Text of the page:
More recently, mainstream Unionists have developed their myths further. They portray the Alliance Party as part of a pan-nationalist front. They claim the party votes not on the basis of evidence, but votes however Sinn Féin is voting. This is demonstrably false. In fact, there are plenty of situations where unionists vote with Sinn Féin.

We can fight these myths through better political communication. But perhaps they have another impact. They could be posing as a diversion from the real issues. Mainstream Unionist parties may face being called out on this. But that doesn’t mean their policies will be guaranteed the scrutiny needed in a campaign. Often, other parties will seek to promote their own policies. They may not risk engaging in negative campaigning. Perhaps mainstream Unionists use these myths to ‘set up’ their opposition. That, too, is something we must be aware of, if we are to combat these myths properly.

The myths are part of a continuing dominance of sectarian issues over progressive ones. We lag behind on issues such as marriage equality, legal abortion, integrated education, protecting our indigenous languages, tackling inequality in infrastructure, and separating church and state, among countless others. There is a great deal of frustration in Northern Ireland over how our politics is backward, dysfunctional and conservative.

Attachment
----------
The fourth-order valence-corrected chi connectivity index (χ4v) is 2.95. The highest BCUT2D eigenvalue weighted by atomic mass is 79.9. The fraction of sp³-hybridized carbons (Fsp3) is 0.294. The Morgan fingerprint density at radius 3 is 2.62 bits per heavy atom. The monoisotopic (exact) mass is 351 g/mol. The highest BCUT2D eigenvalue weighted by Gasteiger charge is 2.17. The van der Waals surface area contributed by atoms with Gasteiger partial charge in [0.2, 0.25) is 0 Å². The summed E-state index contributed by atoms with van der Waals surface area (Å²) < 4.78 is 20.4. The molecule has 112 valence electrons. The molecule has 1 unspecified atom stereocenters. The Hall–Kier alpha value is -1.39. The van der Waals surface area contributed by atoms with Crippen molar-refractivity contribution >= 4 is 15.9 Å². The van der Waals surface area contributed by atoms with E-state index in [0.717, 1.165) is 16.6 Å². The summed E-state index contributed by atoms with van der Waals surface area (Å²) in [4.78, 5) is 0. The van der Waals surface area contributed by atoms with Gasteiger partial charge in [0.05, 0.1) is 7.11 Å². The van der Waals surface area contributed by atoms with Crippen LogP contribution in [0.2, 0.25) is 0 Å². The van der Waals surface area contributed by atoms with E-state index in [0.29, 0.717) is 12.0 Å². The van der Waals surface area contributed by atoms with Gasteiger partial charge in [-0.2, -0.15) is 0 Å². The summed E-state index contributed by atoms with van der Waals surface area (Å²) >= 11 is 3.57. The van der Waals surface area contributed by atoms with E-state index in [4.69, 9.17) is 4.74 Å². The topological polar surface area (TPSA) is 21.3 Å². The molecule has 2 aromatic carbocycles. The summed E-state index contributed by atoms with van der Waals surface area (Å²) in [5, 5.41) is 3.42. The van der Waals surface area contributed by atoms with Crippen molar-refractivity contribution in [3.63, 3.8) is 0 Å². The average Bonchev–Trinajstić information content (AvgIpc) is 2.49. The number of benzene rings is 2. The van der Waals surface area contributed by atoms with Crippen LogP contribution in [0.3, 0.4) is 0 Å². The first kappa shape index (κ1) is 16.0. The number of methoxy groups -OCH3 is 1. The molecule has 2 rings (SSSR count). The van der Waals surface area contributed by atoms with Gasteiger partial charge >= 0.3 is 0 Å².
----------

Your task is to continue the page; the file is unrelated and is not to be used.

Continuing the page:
There are also criticisms to be made of the rhetoric used by nationalists and republicans, but I found these did not fall within the scope of this article. I will be covering them in another piece for Challenges NI.

Our elected representatives are far too focused on abusing contentious issues to stir up tensions, consolidate their own support, and polarise our politics, for their own political self-interest. This has come at the expense of getting to grips with issues in our public services and wider society – in particular, in fulfilling equality and human rights for everyone in this society. This needs to change.

Scott Moore is a 19 year old activist from Strabane, currently studying International Politics and Conflict Studies at Queen's University. His interests include a secular society and education reform. He is President of QUB Humanists and a founding member of Progressive Politics NI, and is writing in a personal capacity.


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challenges ni

2020